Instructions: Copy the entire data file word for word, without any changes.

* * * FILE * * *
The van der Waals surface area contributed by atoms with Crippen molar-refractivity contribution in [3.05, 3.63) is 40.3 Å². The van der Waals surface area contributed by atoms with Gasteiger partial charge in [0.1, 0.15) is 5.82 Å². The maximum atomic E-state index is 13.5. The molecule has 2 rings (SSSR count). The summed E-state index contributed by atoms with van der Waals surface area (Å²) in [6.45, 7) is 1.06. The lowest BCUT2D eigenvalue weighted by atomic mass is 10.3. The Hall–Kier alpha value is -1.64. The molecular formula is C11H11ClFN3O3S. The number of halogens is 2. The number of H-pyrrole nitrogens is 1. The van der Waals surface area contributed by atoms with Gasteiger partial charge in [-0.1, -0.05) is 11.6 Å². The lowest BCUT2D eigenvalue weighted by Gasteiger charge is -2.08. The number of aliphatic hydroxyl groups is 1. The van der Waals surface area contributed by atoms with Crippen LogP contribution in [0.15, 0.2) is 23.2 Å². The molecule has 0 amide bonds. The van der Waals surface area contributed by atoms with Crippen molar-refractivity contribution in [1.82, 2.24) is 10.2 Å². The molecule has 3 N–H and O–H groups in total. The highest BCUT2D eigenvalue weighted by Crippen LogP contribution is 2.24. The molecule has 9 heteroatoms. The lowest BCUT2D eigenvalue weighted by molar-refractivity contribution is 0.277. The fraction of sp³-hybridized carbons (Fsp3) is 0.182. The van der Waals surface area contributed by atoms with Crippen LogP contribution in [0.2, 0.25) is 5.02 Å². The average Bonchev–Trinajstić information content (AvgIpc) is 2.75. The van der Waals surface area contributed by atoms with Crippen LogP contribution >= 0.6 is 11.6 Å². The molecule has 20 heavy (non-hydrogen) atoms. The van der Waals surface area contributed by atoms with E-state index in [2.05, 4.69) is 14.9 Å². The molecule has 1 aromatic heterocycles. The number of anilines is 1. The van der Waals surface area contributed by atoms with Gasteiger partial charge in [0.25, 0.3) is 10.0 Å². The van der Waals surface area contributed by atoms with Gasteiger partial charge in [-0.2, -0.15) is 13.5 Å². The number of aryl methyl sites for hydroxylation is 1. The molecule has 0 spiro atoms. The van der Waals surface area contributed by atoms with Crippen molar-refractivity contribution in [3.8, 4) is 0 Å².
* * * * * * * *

The van der Waals surface area contributed by atoms with Crippen molar-refractivity contribution in [3.05, 3.63) is 40.3 Å². The van der Waals surface area contributed by atoms with Gasteiger partial charge in [0.1, 0.15) is 5.82 Å². The maximum atomic E-state index is 13.5. The molecule has 2 rings (SSSR count). The summed E-state index contributed by atoms with van der Waals surface area (Å²) in [6.45, 7) is 1.06. The lowest BCUT2D eigenvalue weighted by atomic mass is 10.3. The Hall–Kier alpha value is -1.64. The molecular formula is C11H11ClFN3O3S. The number of halogens is 2. The number of H-pyrrole nitrogens is 1. The van der Waals surface area contributed by atoms with Gasteiger partial charge in [-0.1, -0.05) is 11.6 Å². The lowest BCUT2D eigenvalue weighted by Gasteiger charge is -2.08. The number of aliphatic hydroxyl groups is 1. The van der Waals surface area contributed by atoms with Crippen LogP contribution in [0.15, 0.2) is 23.2 Å². The molecule has 0 amide bonds. The van der Waals surface area contributed by atoms with Crippen molar-refractivity contribution in [1.82, 2.24) is 10.2 Å². The molecule has 3 N–H and O–H groups in total. The highest BCUT2D eigenvalue weighted by Crippen LogP contribution is 2.24. The molecule has 9 heteroatoms. The lowest BCUT2D eigenvalue weighted by molar-refractivity contribution is 0.277. The fraction of sp³-hybridized carbons (Fsp3) is 0.182. The van der Waals surface area contributed by atoms with Crippen LogP contribution in [0.2, 0.25) is 5.02 Å². The average Bonchev–Trinajstić information content (AvgIpc) is 2.75. The van der Waals surface area contributed by atoms with Crippen LogP contribution >= 0.6 is 11.6 Å². The molecule has 20 heavy (non-hydrogen) atoms. The van der Waals surface area contributed by atoms with E-state index in [2.05, 4.69) is 14.9 Å². The molecule has 1 aromatic heterocycles. The number of anilines is 1. The van der Waals surface area contributed by atoms with Gasteiger partial charge in [0.25, 0.3) is 10.0 Å². The van der Waals surface area contributed by atoms with Gasteiger partial charge in [-0.2, -0.15) is 13.5 Å². The number of aryl methyl sites for hydroxylation is 1. The molecule has 0 spiro atoms. The van der Waals surface area contributed by atoms with Crippen molar-refractivity contribution in [3.8, 4) is 0 Å².